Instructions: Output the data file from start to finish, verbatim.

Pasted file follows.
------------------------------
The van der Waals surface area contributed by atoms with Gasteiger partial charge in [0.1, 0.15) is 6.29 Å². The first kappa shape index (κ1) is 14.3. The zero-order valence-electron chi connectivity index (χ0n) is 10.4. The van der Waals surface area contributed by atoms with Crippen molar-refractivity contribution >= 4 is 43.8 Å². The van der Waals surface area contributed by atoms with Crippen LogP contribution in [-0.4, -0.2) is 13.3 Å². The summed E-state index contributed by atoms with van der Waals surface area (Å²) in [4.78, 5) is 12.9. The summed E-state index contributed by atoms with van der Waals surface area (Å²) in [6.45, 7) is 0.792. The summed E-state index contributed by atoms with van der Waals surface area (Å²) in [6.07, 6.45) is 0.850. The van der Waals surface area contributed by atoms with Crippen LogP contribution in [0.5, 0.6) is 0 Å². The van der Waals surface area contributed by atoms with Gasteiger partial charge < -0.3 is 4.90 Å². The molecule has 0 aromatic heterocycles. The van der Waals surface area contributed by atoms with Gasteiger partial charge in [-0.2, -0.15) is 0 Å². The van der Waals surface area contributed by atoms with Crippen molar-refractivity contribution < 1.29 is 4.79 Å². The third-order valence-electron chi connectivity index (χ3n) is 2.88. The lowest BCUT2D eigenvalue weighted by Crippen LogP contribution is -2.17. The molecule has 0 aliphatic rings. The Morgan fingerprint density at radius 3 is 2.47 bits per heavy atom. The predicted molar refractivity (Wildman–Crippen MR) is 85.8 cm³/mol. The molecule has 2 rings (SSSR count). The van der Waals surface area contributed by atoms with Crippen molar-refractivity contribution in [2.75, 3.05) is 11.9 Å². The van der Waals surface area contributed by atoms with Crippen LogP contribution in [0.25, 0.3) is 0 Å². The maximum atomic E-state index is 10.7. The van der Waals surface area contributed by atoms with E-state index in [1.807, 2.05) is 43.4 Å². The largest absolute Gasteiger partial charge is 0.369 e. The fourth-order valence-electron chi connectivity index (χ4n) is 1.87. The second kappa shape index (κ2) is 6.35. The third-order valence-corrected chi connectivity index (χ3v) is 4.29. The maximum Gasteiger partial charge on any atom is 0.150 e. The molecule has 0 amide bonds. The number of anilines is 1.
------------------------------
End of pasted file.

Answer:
The van der Waals surface area contributed by atoms with Gasteiger partial charge in [0.1, 0.15) is 6.29 Å². The first kappa shape index (κ1) is 14.3. The zero-order valence-electron chi connectivity index (χ0n) is 10.4. The van der Waals surface area contributed by atoms with Crippen molar-refractivity contribution >= 4 is 43.8 Å². The van der Waals surface area contributed by atoms with Crippen LogP contribution in [-0.4, -0.2) is 13.3 Å². The summed E-state index contributed by atoms with van der Waals surface area (Å²) in [4.78, 5) is 12.9. The summed E-state index contributed by atoms with van der Waals surface area (Å²) in [6.45, 7) is 0.792. The summed E-state index contributed by atoms with van der Waals surface area (Å²) in [6.07, 6.45) is 0.850. The van der Waals surface area contributed by atoms with Crippen LogP contribution in [0.5, 0.6) is 0 Å². The van der Waals surface area contributed by atoms with Gasteiger partial charge < -0.3 is 4.90 Å². The molecule has 0 aromatic heterocycles. The van der Waals surface area contributed by atoms with Gasteiger partial charge in [-0.2, -0.15) is 0 Å². The van der Waals surface area contributed by atoms with Crippen molar-refractivity contribution < 1.29 is 4.79 Å². The third-order valence-electron chi connectivity index (χ3n) is 2.88. The lowest BCUT2D eigenvalue weighted by Crippen LogP contribution is -2.17. The molecule has 0 aliphatic rings. The Morgan fingerprint density at radius 3 is 2.47 bits per heavy atom. The predicted molar refractivity (Wildman–Crippen MR) is 85.8 cm³/mol. The molecule has 2 rings (SSSR count). The van der Waals surface area contributed by atoms with Crippen molar-refractivity contribution in [2.75, 3.05) is 11.9 Å². The van der Waals surface area contributed by atoms with Crippen LogP contribution in [0.25, 0.3) is 0 Å². The maximum atomic E-state index is 10.7. The van der Waals surface area contributed by atoms with E-state index in [1.807, 2.05) is 43.4 Å². The largest absolute Gasteiger partial charge is 0.369 e. The fourth-order valence-electron chi connectivity index (χ4n) is 1.87. The second kappa shape index (κ2) is 6.35. The third-order valence-corrected chi connectivity index (χ3v) is 4.29. The maximum Gasteiger partial charge on any atom is 0.150 e. The molecule has 0 amide bonds. The number of anilines is 1.